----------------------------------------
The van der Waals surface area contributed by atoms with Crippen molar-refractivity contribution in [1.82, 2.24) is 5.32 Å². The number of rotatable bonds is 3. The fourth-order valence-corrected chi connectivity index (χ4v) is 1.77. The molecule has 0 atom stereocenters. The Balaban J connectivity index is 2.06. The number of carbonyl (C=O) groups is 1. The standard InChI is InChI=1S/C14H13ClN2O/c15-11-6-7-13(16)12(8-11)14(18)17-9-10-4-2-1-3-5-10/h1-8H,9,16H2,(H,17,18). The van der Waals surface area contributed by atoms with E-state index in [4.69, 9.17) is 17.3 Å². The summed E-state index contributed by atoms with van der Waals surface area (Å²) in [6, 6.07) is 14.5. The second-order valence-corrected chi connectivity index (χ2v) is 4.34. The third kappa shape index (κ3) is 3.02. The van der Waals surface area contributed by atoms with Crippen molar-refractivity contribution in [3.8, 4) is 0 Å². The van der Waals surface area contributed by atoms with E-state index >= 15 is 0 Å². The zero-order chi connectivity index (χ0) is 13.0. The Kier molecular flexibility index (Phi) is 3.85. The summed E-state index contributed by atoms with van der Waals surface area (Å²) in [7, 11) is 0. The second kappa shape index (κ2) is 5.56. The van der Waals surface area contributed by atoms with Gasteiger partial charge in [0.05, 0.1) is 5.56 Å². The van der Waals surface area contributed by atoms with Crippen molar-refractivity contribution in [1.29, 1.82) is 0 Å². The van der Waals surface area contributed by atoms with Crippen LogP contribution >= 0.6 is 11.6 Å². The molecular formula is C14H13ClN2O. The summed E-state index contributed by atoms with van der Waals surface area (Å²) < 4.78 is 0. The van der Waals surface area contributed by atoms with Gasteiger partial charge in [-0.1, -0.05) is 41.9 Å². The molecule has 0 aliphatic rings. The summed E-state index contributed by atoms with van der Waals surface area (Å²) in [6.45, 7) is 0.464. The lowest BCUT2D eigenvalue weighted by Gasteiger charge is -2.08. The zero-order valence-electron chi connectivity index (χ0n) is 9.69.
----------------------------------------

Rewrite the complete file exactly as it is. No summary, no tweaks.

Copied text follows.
The van der Waals surface area contributed by atoms with Crippen molar-refractivity contribution in [1.82, 2.24) is 5.32 Å². The number of rotatable bonds is 3. The fourth-order valence-corrected chi connectivity index (χ4v) is 1.77. The molecule has 0 atom stereocenters. The Balaban J connectivity index is 2.06. The number of carbonyl (C=O) groups is 1. The standard InChI is InChI=1S/C14H13ClN2O/c15-11-6-7-13(16)12(8-11)14(18)17-9-10-4-2-1-3-5-10/h1-8H,9,16H2,(H,17,18). The van der Waals surface area contributed by atoms with E-state index in [4.69, 9.17) is 17.3 Å². The summed E-state index contributed by atoms with van der Waals surface area (Å²) in [6, 6.07) is 14.5. The second-order valence-corrected chi connectivity index (χ2v) is 4.34. The third kappa shape index (κ3) is 3.02. The van der Waals surface area contributed by atoms with Crippen molar-refractivity contribution in [3.8, 4) is 0 Å². The van der Waals surface area contributed by atoms with E-state index >= 15 is 0 Å². The zero-order chi connectivity index (χ0) is 13.0. The Kier molecular flexibility index (Phi) is 3.85. The summed E-state index contributed by atoms with van der Waals surface area (Å²) in [7, 11) is 0. The second kappa shape index (κ2) is 5.56. The van der Waals surface area contributed by atoms with Gasteiger partial charge in [0.05, 0.1) is 5.56 Å². The van der Waals surface area contributed by atoms with Crippen molar-refractivity contribution in [1.29, 1.82) is 0 Å². The van der Waals surface area contributed by atoms with Crippen LogP contribution >= 0.6 is 11.6 Å². The molecular formula is C14H13ClN2O. The summed E-state index contributed by atoms with van der Waals surface area (Å²) < 4.78 is 0. The van der Waals surface area contributed by atoms with Gasteiger partial charge in [-0.1, -0.05) is 41.9 Å². The molecule has 0 aliphatic rings. The summed E-state index contributed by atoms with van der Waals surface area (Å²) in [6.45, 7) is 0.464. The lowest BCUT2D eigenvalue weighted by Gasteiger charge is -2.08. The zero-order valence-electron chi connectivity index (χ0n) is 9.69.